Publishing Claims Aware Web Applications via Unified Access Gateway (UAG) SP1


This walkthrough outlines the process of publishing a claims aware application through UAG SP1.

Links to building pre-requisite components

The publishing process consists of the following:

1. Configure UAG with ADFS 2.0 Authentication Server

2. Creating UAG HTTPS trunk protected via the ADFS 2.0

3. Adding a claims aware application to the UAG trunk

Request SSL Certificate for UAG trunk which will publish the web applications

Note that the domain portion of the Subject of the certificate should match the domain portion of both the ADFS Server and the published application.


Based on the screenshot the FQDN of the ADFS server and the published application must reside in the space. Put in other words, the domain portions of the Subject field of the UAG trunk certificate should match the Subject fields of on the certificates protecting the ADFS (STS) and the published application.

For more details on this see Forefront UAG and AD FS 2.0 supported scenarios and prerequisites (Topology prerequisites)


Create ADFS 2.0 Authentication Server




Assuming that the DNS name of your ADFS Server is the location of the FederationMetadata.xml will be

Click on Retrieve Metadata


In most cases this warning could be ignored since by default ADFS will sign the FederationMetadata.xml with a self-singed Token Signing certificate.

More details can be found here


Save and Activate Configuration

Create HTTPS Trunk




The public name of the trunk must match the subject name of the certificate requested for the UAG. If a wild card certificate was requested only the domain portion of the name must match.




For the the rest of the wizard you can proceed with the default settings. Of course, in production environment you need to evaluate your requirements for assigning UAG end-point scanning policies.

Save and Activate Configuration

Notice that a new application of type Active Directory Federation Services 2.0 was added to the trunk. This application creates a channel through which a user will be authenticated to the portal, in other words UAG Portal will play a role of a claims aware application. User attempting to connect to the portal will first be redirected to the ADFS server in charge of authenticating users to this app. If authentication to the application is successful the user will be given access to the portal.

Of course, for this to work we need to setup a trust relationship between UAG portal and ADFS server, which we will do in the next section.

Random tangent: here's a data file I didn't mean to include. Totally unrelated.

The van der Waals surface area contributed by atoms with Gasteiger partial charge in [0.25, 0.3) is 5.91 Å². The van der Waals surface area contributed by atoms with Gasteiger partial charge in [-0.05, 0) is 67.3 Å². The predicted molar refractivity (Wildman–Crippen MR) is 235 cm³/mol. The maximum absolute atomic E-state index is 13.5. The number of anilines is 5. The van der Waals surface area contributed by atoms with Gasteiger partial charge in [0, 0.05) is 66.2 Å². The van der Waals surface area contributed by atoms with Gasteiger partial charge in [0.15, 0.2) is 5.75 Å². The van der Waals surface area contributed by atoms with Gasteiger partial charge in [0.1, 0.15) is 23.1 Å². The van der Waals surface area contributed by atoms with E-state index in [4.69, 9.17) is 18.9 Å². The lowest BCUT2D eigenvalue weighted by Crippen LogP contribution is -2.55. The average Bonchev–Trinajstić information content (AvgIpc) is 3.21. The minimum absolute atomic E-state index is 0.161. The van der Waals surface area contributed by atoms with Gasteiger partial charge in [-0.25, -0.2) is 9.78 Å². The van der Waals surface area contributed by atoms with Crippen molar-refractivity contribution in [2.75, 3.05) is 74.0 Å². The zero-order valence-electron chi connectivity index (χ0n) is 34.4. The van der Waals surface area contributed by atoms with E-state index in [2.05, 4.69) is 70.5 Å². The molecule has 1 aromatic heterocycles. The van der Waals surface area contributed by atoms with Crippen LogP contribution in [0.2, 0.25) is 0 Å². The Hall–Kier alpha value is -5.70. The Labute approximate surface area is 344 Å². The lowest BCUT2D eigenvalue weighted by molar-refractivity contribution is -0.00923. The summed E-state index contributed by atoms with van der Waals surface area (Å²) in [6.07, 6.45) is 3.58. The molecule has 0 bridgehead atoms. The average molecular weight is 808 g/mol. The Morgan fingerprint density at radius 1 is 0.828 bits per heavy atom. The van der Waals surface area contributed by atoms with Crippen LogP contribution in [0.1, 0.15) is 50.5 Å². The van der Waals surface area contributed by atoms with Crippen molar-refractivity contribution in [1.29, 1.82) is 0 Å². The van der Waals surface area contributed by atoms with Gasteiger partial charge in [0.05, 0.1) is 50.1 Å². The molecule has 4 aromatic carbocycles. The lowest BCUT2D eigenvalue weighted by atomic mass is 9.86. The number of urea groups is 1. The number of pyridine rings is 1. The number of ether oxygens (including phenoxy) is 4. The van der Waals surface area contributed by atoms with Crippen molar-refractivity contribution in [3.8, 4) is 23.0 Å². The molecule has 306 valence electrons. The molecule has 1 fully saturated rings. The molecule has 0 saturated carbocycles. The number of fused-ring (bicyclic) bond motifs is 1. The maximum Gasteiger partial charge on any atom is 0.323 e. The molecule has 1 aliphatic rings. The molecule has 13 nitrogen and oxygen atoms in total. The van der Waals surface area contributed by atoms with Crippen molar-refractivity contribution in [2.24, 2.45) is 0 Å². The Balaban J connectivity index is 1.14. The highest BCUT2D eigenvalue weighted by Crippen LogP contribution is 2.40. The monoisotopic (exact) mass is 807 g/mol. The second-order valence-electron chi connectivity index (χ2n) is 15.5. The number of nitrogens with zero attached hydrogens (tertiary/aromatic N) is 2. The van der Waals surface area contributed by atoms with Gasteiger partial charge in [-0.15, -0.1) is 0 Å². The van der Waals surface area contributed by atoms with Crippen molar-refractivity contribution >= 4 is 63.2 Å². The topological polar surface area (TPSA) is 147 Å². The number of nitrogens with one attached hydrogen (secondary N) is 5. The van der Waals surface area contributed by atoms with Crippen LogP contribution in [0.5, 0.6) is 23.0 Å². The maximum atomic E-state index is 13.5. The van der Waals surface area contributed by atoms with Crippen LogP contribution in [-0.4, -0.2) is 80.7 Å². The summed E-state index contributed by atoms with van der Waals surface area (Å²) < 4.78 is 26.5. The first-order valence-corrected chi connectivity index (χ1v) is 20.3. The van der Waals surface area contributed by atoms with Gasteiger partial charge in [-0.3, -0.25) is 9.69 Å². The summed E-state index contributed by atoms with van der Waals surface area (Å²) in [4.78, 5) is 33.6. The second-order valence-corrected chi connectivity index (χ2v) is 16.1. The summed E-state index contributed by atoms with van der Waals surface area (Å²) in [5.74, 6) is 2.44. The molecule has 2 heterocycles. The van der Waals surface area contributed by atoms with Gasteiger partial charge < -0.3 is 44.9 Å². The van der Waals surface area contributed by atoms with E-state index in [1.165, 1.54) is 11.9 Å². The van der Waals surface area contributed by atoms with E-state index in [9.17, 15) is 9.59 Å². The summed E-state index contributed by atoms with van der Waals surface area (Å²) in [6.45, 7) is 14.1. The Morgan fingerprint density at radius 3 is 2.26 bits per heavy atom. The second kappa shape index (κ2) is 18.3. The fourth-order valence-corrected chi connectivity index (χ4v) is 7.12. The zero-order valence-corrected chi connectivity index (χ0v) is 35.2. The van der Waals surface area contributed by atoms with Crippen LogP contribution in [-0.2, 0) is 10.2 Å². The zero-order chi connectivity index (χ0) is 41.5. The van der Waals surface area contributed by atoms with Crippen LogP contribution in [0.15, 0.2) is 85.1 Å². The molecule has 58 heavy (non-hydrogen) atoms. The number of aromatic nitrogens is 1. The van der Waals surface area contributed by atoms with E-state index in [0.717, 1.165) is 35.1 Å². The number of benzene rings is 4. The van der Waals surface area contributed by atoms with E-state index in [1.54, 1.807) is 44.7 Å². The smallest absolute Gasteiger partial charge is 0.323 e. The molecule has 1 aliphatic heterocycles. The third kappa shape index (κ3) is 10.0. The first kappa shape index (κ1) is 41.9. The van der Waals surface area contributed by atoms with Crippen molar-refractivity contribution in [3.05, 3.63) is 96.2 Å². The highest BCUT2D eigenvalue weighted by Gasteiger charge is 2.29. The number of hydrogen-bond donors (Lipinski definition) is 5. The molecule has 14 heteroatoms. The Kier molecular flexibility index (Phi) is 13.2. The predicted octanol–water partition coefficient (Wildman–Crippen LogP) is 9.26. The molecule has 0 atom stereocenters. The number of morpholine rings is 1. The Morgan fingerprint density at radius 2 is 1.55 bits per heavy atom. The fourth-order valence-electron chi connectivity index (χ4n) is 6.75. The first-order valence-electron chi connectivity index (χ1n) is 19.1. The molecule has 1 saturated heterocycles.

Important note on the Certificate Revocation List Distribution Point of the certificate protecting the ADFS Server. The UAG server not only needs to trust the SSL certificate of the ADFS Service, but also needs to be able to validate that the certificate is not revoked by checking the CRL Distribution Point. This is not an issue if you are using a commercial certificate, but if you are testing in a lab environment check the CRL Distribution Points of the ADFS Service certificate and ensure that at least one such point is accessible to UAG. In my case the UAG and the issuing CA are in the same forest hence the default LDAP CRL Distribution Point is accessible, but this is not always the case.



Add Relying Party Trust for UAG on DMZ ADFS Server

Copy the FederationMetadata.xml file from UAG server to the ADFS server.

See this link for more information


On the ADFS Server, which we configured as the Authentication server in UAG, perform the following steps.



This steps assumes that the FederationMetadata.xml from the UAG server was copied to the local drive on ADFS server.





Click Next


Click Close

Add a new Rule




The only mandatory claim type in our configuration is Name, since we specified it during the configuration of the Authentication server on UAG. The value of this claim will be used by UAG for logging purposes.

Having the Role claim populated with Active Directory groups is convenient since it will allow us to control access to the applications inside the UAG portal based on AD group membership, but this choice is arbitrary, any other claim could be used to control access.


Publish DMZ Web Application

This guide assumes that you already have a claims aware application integrated with the same ADFS server. In this section we will publish such application via UAG.





Choose the endpoint protection settings in accordance with your requirements.


ADFS servers could be deployed in a farm configuration, in such case use the load-balancing feature of UAG to distribute the load among the farm members.


Not the “/” at the end of the /site1/, it seems to be important.


Ironically we don’t seem to need to enable SSO. Since both the portal ADFS application and the application we are publishing are integrated with the same ADFS server, by virtue of authenticating to the Portal first the client will have a cookie proving that it already was authenticated. This cookie in effect accomplishes SSO.


Note trailing / in the /site1/ also ensure that the URL stats with https://



Save and Activate UAG configuration


Disable IIS Extended Protection on ADFS Server

When ADFS server is handling authentication requests behind a reverse proxy Extended Protection needs to be disabled on IIS.

More information on this here:



Testing Access to the DMZ Web Application

Before testing from a client sitting behind UAG ensure the following:

1. Client can resolve UAG Portal public names and ADFS Server public name. Both of those need to resolve to the UAGs external IP.


2. The CA which issued the SSL certificates for both the Portal and ADFS servers is trusted by the client


3. Unless the client can access CRL Distribution Points disable CRL validation in the browser.